The Secrets of Alchemy
Detail from The Alchemist. Francois-Marius Granet, 19th century. (Gift of Roy Eddleman, CHF Collections/Will Brown)
Lawrence Principe is one of the foremost scholars of alchemy in the world. He earned his first Ph.D. in chemistry and his second in the history of science. His book The Secrets of Alchemy, was released just as this issue of Chemical Heritage was completed. We asked him to give our readers a taste of his new work, which is aimed at anyone with an interest in the story of chemistry.
Alchemy is full of secrets. Nevertheless, over the past generation scholars have been revealing more and more of its surprising content and importance. No longer is it dismissed as a waste of time or a fool's quest. Alchemy is now increasingly recognized as a fundamental part of the heritage of chemistry, of continuing human attempts to explore, control, and make use of the natural world. Alchemists developed practical knowledge about matter as well as sophisticated theories about its hidden nature and transformations. Their hope of discovering the secret of preparing the philosophers’ stone—a material supposedly able to transmute base metals into gold—was one powerful incentive for their endeavors. But at the same time, they contributed to mining and metallurgy, and pharmacy and medicine, and their achievements and aspirations (as well as failures) inspired artists, playwrights, and poets. Their researches and goals had both commercial and scientific aspects, as well as philosophical and theological ones. Many alchemists expressed (often just implicitly) a strong confidence in the power of human beings to imitate and improve on nature, and their work included the exploration of the relationship of human beings to God and the created universe. The work of historians of science continues to reveal the enormous complexity and diversity of alchemy, its important position in human history and culture, and its continuities with what we now call chemistry.
Much of this new understanding remains little known outside of a small circle of academic specialists. In the wider world the revolution in our knowledge of alchemy might count as one of alchemy’s biggest secrets. But the subject of alchemy remains evocative and alluring for a broad array of people; I have met many who would genuinely like to know more about it. Unfortunately, the resources currently available are rather slim. The readily available general histories of alchemy in English are all over 50 years old, and while they were excellent resources in their day, they now need updating. My goal in writing The Secrets of Alchemy was to bring the results of recent academic work to a broader public. The book surveys the history of alchemy from its origins in late antiquity to the present day. It focuses on a few representative characters and ideas from each of alchemy’s several historical epochs in the West—the Greco-Egyptian, the Arabic, the Latin medieval, the early modern, and the modern. The Secrets of Alchemy also shows how the frustratingly obscure secret language of code and metaphor routinely used by alchemists to hide their knowledge (and hopes) can be deciphered—sometimes into impressive feats of chemical experimentalism—and even replicated in a modern laboratory. The text is written for anyone interested in the story of alchemy and its remarkable practitioners and ideas. Extensive endnotes (almost a third of the book) provide a guide through the current scholarly literature on the subject for those wishing to wade further into the subject’s deep waters.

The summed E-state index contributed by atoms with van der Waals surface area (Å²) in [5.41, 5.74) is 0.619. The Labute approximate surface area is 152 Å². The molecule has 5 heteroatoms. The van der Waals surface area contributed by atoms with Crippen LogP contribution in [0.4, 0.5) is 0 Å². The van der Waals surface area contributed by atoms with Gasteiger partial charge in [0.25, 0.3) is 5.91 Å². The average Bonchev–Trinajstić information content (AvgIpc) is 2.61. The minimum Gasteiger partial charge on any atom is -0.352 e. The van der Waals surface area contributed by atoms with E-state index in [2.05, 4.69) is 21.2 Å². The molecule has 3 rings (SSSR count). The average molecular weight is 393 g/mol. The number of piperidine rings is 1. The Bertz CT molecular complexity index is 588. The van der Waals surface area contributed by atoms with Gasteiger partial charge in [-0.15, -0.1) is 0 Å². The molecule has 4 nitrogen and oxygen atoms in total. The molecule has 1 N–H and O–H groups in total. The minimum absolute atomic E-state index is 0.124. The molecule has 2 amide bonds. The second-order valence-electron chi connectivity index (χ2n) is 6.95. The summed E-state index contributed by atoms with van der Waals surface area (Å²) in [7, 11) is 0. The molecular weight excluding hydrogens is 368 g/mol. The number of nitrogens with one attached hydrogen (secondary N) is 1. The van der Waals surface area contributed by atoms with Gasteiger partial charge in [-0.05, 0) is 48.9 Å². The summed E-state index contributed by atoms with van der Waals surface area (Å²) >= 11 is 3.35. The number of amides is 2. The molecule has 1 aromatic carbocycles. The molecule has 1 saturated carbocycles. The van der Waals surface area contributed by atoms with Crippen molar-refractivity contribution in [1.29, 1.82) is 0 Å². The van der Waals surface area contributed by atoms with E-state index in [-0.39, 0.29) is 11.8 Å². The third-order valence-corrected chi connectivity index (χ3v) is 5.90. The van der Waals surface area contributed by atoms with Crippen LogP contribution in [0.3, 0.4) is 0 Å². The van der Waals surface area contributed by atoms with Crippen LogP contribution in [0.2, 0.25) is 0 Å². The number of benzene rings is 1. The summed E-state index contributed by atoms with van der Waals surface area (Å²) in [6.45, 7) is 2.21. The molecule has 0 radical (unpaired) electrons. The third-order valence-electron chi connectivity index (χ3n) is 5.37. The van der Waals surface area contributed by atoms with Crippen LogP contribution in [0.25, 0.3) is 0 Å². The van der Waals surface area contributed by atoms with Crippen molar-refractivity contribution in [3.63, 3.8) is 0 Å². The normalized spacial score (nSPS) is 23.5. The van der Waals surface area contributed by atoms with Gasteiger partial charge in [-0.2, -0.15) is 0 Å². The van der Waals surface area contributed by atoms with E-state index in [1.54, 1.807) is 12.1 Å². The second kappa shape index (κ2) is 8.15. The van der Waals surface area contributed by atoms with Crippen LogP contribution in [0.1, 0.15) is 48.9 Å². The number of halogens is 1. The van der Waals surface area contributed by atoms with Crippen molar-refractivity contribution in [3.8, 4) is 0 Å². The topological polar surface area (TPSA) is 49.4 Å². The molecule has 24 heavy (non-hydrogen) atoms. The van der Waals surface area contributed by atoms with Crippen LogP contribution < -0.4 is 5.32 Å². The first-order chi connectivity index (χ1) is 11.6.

No treatment of alchemy can be exhaustive. It was too diverse a phenomenon, too widespread geographically, socially, and chronologically. While we’re learning more about the subject every day, there still remain wide gaps in our knowledge. The following excerpts provide glimpses of three alchemical practitioners who carried out their researches in widely different periods and cultures, and often for widely different purposes.
Zosimos: At Alchemy’s Foundations
(Excerpted from pp. 14–17)
In the cosmopolitan crossroads of Greco-Roman Egypt, the two streams of craft traditions and philosophical traditions coexisted. Their merger—probably in the third century AD—gave rise to the independent discipline of alchemy. The intimate mingling of the two traditions is evident in the earliest substantial texts we have about chrysopoeia [gold making]. These writings come from a Greco-Egyptian alchemist who would be revered as an authority for the rest of alchemy’s history, and the first about whom we have any reasonably substantial or reliable historical details: Zosimos of Panopolis.